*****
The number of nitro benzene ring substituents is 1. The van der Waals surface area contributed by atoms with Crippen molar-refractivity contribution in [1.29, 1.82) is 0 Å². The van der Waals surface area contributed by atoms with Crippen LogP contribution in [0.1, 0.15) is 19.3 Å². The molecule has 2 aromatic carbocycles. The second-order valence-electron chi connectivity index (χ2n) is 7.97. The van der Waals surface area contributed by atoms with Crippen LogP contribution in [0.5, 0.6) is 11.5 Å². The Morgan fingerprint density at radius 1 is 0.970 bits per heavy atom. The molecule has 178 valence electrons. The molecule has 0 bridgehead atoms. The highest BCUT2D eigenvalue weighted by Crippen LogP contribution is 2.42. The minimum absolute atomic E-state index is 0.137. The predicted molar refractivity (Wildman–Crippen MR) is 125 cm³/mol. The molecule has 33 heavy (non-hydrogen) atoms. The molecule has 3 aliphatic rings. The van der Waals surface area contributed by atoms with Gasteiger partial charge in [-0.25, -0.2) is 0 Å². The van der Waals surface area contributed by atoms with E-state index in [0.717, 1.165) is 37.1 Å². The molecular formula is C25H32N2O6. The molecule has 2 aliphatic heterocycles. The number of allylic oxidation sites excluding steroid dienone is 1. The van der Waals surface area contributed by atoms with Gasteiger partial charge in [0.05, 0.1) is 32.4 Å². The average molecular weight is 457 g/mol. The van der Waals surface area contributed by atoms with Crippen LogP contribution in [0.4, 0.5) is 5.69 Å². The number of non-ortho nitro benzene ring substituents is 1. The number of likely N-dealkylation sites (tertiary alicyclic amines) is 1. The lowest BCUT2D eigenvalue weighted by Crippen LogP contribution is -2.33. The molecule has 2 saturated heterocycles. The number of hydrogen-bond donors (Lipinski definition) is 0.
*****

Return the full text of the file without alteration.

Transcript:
The number of nitro benzene ring substituents is 1. The van der Waals surface area contributed by atoms with Crippen molar-refractivity contribution in [1.29, 1.82) is 0 Å². The van der Waals surface area contributed by atoms with Crippen LogP contribution in [0.1, 0.15) is 19.3 Å². The molecule has 2 aromatic carbocycles. The second-order valence-electron chi connectivity index (χ2n) is 7.97. The van der Waals surface area contributed by atoms with Crippen LogP contribution in [0.5, 0.6) is 11.5 Å². The Morgan fingerprint density at radius 1 is 0.970 bits per heavy atom. The molecule has 178 valence electrons. The molecule has 0 bridgehead atoms. The highest BCUT2D eigenvalue weighted by Crippen LogP contribution is 2.42. The minimum absolute atomic E-state index is 0.137. The predicted molar refractivity (Wildman–Crippen MR) is 125 cm³/mol. The molecule has 33 heavy (non-hydrogen) atoms. The molecule has 3 aliphatic rings. The van der Waals surface area contributed by atoms with Gasteiger partial charge in [-0.25, -0.2) is 0 Å². The van der Waals surface area contributed by atoms with E-state index in [0.717, 1.165) is 37.1 Å². The molecular formula is C25H32N2O6. The molecule has 2 aliphatic heterocycles. The number of allylic oxidation sites excluding steroid dienone is 1. The van der Waals surface area contributed by atoms with Gasteiger partial charge in [0.05, 0.1) is 32.4 Å². The average molecular weight is 457 g/mol. The van der Waals surface area contributed by atoms with Crippen LogP contribution in [0.4, 0.5) is 5.69 Å². The number of non-ortho nitro benzene ring substituents is 1. The number of likely N-dealkylation sites (tertiary alicyclic amines) is 1. The lowest BCUT2D eigenvalue weighted by Crippen LogP contribution is -2.33. The molecule has 2 saturated heterocycles. The number of hydrogen-bond donors (Lipinski definition) is 0.